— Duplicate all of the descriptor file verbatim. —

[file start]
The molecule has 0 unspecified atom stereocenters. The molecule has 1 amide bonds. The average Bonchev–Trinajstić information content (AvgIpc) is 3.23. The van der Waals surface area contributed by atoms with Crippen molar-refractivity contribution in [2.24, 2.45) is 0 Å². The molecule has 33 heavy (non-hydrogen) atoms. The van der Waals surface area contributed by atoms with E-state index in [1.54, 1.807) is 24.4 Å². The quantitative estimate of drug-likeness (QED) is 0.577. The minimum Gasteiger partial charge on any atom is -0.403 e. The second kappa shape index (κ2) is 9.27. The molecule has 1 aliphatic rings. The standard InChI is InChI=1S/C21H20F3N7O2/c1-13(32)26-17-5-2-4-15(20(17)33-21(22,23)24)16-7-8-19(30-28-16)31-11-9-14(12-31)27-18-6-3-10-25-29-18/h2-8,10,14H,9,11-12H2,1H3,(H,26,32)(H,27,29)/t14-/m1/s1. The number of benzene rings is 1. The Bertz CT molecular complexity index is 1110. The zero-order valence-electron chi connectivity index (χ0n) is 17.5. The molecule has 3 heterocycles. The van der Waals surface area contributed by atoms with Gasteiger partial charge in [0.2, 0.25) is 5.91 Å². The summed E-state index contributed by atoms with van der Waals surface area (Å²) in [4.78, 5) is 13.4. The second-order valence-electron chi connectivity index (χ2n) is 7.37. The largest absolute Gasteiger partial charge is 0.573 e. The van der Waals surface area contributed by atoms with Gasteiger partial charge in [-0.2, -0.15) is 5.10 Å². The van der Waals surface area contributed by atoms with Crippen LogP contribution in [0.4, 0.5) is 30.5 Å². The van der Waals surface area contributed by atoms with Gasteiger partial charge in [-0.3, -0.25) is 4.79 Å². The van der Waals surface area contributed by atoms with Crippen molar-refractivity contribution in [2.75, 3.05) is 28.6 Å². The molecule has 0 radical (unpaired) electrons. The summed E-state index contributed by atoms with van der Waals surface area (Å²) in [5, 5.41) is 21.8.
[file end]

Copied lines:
The molecule has 0 unspecified atom stereocenters. The molecule has 1 amide bonds. The average Bonchev–Trinajstić information content (AvgIpc) is 3.23. The van der Waals surface area contributed by atoms with Crippen molar-refractivity contribution in [2.24, 2.45) is 0 Å². The molecule has 33 heavy (non-hydrogen) atoms. The van der Waals surface area contributed by atoms with E-state index in [1.54, 1.807) is 24.4 Å². The quantitative estimate of drug-likeness (QED) is 0.577. The minimum Gasteiger partial charge on any atom is -0.403 e. The second kappa shape index (κ2) is 9.27. The molecule has 1 aliphatic rings. The standard InChI is InChI=1S/C21H20F3N7O2/c1-13(32)26-17-5-2-4-15(20(17)33-21(22,23)24)16-7-8-19(30-28-16)31-11-9-14(12-31)27-18-6-3-10-25-29-18/h2-8,10,14H,9,11-12H2,1H3,(H,26,32)(H,27,29)/t14-/m1/s1. The number of benzene rings is 1. The Bertz CT molecular complexity index is 1110. The zero-order valence-electron chi connectivity index (χ0n) is 17.5. The molecule has 3 heterocycles. The van der Waals surface area contributed by atoms with Gasteiger partial charge in [0.2, 0.25) is 5.91 Å². The summed E-state index contributed by atoms with van der Waals surface area (Å²) in [4.78, 5) is 13.4. The second-order valence-electron chi connectivity index (χ2n) is 7.37. The largest absolute Gasteiger partial charge is 0.573 e. The van der Waals surface area contributed by atoms with Gasteiger partial charge in [-0.2, -0.15) is 5.10 Å². The van der Waals surface area contributed by atoms with Crippen LogP contribution in [0.4, 0.5) is 30.5 Å². The van der Waals surface area contributed by atoms with Gasteiger partial charge in [-0.3, -0.25) is 4.79 Å². The van der Waals surface area contributed by atoms with Crippen molar-refractivity contribution in [2.75, 3.05) is 28.6 Å². The molecule has 0 radical (unpaired) electrons. The summed E-state index contributed by atoms with van der Waals surface area (Å²) in [5, 5.41) is 21.8.